An investigation by WorldCom's board of directors uncovered nearly 3.8 billion US dollars (£2.5 billion) in improperly booked expenses, the US telecommunications giant said, revealing what appears to be among the largest cases ever of accounting fraud.
In the wake of the Enron scandal, the fraud is bound to unsettle stock markets on both sides of the Atlantic. In London, the FTSE 100 index fell 135 points in the opening two minutes and carried on towards a fall of 200 within the hour.
WorldCom's chief financial officer, Scott Sullivan, who is also a director, has been sacked, the company said yesterday.
More than 3 billion dollars (£1.9 billion) of expenses in 2001 and 797 million dollars (£530 million) for the first quarter of 2002 were wrongly listed on company books as capital expenditures, the company said, and thus not reflected in its earnings results. It will restate earnings for all of 2001 and the first quarter of 2002.
"Our senior management team is shocked by these discoveries," John Sidgmore, who was appointed WorldCom's chief executive officer on April 29, said. "We are committed to operating WorldCom in accordance with the highest ethical standards."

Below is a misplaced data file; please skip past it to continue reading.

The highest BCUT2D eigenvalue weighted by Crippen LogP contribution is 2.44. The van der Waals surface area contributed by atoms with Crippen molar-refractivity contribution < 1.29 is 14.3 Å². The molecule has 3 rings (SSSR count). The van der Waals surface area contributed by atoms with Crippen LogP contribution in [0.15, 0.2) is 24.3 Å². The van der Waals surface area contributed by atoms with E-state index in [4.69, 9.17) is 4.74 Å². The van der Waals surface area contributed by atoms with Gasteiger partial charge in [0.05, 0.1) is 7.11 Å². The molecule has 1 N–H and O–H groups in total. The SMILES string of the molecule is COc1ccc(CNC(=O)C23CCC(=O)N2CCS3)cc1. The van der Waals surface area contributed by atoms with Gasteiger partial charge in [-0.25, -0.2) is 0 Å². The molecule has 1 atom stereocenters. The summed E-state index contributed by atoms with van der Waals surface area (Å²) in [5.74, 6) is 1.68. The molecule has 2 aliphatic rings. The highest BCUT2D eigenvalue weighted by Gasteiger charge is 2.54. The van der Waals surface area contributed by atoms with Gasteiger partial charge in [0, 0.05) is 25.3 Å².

Mr Sidgmore replaced former president and CEO Bernie Ebbers, who resigned amid questions about the company's growth and its finances.
WorldCom grew from a small long-distance company into a telecommunications force through more than 60 acquisitions in the past 15 years. The rapid-fire growth was stopped dead in its tracks in 2000 when federal and European regulators blocked WorldCom's proposed merger with Sprint, citing competition concerns.
The revelation adds Worldcom to a growing list of companies struck by accounting scandals, led by Enron, that have shaken public faith in business and Wall Street and created a flood of shareholder lawsuits.
WorldCom said it will also begin cutting its work force by 17,000 jobs starting on Friday.
WorldCom, the US's second biggest long-distance provider, said it notified its auditors, KPMG, and asked it to conduct a comprehensive audit of the company's financial statements for 2001 and 2002.
The company said it notified Arthur Andersen, which had audited the company's financial statements for 2001 and for first quarter of 2002.
Andersen, convicted of obstruction of justice recently in the Enron scandal, said its work for WorldCom was in compliance with SEC standards.
"It is of great concern that important information about line costs was withheld from Andersen auditors by the chief financial officer of WorldCom. The WorldCom CFO did not tell Andersen about the line cost transfers nor did he consult with Andersen about the accounting treatment," the company said.
Andersen said it told WorldCom that the company's 2001 financial statement "should not be relied upon".
The news could be a body blow to WorldCom, which is reeling from a low stock price, a crumbling telecoms market and an ongoing Securities and Exchange Commission investigation.
Join our new commenting forum
Join thought-provoking conversations, follow other Independent readers and see their replies